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Art. I. The History of Provençal Poetry. By M. Fauriel. 3 vols. 8vo. Paris: 1846.

AN historian of the old Troubadours has wisely remarked, that no spectacle is more sublime than that of a barbarous people struggling successfully to attain a state of civilization. Such a struggle he calls a chaos in ferment, producing a new world.*

All the finer faculties which distinguish reasonable beings, are then seen in gradual display, so far as the circumstances of such a people permit their development. All obstacles to progress yield to the energy with which those faculties are exercised; and notwithstanding the fluctuations to which human things are subject, civilization has in the main, so steady a tendency onward, as to justify our confidence in the good prospects of every race. Though, therefore, reverses too often follow the most prosperous conditions of society, it is not irrational to suppose, that the career of great nations at least might, by a wiser policy, be moulded into a system, capable of producing better and lasting results.

The subject which suggested the foregoing remark to M. Millot, the history of the Troubadours, has since his time been deeply investigated; and successive spectacles like that contemplated by him, occurring at long intervals in a period of at least two thousand years, have been presented in the history of the South of France, the original scene of Troubadour refinement, which, in its cradle, extended from the Alps to the Pyrenees. This period ranges from the sixth century, before

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the Christian era, until the fourteenth century afterwards; and although at no portion of that time did a high degree of civilization utterly extinguish barbarism there in any class, still two epochs in particular have occurred at which extraordinary progress was made. The first connects the days of Cicero with those of Tacitus, and even of Lucian. During this time, Marseilles, one of the chief cities of the region in question, was not only the seat of a flourishing commerce, but also that of the fine arts, and of literature, spread by her example far and wide throughout Gaul, Spain, and probably Britain.* The success of Marseilles in architecture, for instance, is attested by ruins which are still the admiration of the enlightened inquirer; and the influence of her literature is even now perceptible in the language of the people, after seventeen centuries of political revolutions. The second example is that of the Provençals; who after resisting the power of the northern barbarians perhaps longer than any other nation of the west, created in the eleventh century by their poetry a new form of refinement, long the model of polite letters to every country of Europe.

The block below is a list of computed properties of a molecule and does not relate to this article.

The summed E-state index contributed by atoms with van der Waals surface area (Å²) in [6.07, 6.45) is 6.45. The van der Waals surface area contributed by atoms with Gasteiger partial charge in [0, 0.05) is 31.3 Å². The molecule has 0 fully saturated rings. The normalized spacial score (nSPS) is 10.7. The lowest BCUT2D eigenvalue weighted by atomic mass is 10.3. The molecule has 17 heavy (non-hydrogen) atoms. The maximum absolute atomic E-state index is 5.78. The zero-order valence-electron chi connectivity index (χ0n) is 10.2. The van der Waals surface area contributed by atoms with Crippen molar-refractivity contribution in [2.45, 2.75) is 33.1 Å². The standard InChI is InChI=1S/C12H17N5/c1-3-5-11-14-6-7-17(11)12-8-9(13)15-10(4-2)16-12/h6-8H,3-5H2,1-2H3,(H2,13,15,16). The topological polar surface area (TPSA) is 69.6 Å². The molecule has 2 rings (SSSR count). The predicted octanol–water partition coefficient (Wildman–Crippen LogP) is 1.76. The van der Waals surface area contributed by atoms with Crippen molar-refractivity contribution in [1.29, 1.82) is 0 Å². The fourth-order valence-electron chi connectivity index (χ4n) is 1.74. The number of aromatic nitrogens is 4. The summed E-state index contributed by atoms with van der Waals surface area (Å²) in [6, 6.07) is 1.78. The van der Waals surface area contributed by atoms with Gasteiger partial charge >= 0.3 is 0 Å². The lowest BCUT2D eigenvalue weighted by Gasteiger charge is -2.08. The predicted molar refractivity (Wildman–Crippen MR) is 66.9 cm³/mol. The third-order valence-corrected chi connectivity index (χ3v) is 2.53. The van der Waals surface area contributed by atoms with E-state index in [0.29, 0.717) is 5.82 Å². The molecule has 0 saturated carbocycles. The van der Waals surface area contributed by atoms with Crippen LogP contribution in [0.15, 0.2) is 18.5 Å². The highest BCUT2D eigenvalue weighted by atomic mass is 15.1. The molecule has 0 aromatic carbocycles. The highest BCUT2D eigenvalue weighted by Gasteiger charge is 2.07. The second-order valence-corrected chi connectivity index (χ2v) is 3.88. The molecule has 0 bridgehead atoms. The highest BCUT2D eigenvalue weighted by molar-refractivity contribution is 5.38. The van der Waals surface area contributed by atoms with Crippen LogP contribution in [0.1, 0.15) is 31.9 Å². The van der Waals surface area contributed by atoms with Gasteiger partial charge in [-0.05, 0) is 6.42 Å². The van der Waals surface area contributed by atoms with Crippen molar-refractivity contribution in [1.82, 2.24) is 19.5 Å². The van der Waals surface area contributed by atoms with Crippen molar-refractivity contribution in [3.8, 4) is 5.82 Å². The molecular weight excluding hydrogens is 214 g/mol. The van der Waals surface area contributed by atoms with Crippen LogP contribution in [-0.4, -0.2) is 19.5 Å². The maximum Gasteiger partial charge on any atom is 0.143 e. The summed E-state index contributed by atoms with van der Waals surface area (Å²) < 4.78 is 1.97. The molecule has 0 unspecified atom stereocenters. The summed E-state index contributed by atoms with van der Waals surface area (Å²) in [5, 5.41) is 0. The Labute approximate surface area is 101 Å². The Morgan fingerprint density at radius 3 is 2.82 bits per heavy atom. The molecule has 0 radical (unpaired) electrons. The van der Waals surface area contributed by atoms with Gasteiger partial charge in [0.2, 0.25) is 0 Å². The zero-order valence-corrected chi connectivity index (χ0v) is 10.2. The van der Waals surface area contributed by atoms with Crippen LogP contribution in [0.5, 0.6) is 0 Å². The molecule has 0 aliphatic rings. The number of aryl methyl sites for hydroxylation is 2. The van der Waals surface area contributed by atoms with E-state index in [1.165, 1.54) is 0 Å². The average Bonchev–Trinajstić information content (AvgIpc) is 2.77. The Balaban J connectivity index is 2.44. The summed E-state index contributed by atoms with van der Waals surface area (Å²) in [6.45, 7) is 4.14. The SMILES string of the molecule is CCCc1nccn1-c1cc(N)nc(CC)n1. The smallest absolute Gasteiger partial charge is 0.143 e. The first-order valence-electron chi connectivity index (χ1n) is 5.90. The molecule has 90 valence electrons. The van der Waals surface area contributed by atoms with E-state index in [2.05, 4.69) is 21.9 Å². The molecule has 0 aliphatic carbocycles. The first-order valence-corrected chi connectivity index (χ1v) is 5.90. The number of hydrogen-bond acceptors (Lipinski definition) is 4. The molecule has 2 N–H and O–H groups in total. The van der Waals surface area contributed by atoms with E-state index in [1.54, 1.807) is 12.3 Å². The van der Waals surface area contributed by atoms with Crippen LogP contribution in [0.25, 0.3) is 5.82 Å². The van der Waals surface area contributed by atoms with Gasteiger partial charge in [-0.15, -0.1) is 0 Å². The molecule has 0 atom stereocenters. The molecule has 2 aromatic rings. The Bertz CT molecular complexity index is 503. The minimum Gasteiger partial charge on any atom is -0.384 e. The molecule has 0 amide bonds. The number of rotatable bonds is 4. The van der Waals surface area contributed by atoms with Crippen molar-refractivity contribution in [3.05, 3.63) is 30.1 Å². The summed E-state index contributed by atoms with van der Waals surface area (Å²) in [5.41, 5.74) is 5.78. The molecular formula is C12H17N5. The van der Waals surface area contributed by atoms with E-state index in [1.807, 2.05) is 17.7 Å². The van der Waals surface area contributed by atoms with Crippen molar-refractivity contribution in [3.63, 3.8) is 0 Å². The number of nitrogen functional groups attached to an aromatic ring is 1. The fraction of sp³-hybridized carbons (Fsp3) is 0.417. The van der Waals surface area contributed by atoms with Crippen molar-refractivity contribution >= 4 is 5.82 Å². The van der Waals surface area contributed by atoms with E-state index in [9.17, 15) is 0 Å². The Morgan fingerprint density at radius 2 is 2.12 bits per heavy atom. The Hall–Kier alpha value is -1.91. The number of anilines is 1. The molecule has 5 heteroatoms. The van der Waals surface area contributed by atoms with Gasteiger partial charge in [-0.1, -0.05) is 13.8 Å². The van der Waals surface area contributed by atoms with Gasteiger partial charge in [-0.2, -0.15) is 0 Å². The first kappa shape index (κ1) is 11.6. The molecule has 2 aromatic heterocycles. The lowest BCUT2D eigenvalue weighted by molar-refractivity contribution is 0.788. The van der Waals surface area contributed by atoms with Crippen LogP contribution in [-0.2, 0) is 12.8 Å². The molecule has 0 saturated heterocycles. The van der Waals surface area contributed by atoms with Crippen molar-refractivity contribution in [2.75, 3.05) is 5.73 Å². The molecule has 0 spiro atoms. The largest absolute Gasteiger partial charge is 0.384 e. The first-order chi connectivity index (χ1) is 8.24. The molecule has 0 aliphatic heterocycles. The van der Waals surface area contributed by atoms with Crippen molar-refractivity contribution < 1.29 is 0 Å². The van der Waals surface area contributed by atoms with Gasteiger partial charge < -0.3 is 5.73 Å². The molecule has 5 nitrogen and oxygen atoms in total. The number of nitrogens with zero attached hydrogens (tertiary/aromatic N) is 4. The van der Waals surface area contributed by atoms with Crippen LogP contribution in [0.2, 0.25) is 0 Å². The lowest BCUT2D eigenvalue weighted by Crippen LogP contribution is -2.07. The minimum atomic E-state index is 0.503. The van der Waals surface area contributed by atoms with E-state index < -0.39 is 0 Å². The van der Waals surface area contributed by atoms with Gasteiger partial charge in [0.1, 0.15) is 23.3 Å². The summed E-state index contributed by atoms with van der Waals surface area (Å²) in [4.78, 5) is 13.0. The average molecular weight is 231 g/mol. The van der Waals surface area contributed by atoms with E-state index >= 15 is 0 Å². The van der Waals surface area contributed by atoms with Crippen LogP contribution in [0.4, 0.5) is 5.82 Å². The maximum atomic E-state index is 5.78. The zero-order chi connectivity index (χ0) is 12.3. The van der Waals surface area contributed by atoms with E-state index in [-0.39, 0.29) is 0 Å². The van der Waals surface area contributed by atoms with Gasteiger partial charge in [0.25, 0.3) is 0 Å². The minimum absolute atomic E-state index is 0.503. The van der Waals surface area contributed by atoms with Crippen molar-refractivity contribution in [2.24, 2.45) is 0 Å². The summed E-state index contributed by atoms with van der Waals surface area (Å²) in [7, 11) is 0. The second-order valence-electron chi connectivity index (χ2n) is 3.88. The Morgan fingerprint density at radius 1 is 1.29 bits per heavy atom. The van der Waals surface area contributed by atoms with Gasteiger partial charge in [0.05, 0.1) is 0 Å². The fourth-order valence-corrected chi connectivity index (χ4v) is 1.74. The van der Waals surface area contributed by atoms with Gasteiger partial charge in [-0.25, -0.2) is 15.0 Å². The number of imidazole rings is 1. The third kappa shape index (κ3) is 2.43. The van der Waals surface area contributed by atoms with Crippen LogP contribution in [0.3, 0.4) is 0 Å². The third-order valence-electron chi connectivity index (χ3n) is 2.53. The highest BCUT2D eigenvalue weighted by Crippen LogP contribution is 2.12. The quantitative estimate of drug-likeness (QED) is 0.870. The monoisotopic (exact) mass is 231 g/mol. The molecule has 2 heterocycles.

Among the numerous writers who have examined the history of this period in various lights, there is one who deserves our continued and most attentive study. Endowed with great powers of discrimination, a prodigious extent of learning, and highly enlightened views, he has proved himself capable of unravelling almost all the perplexities of that eventful history.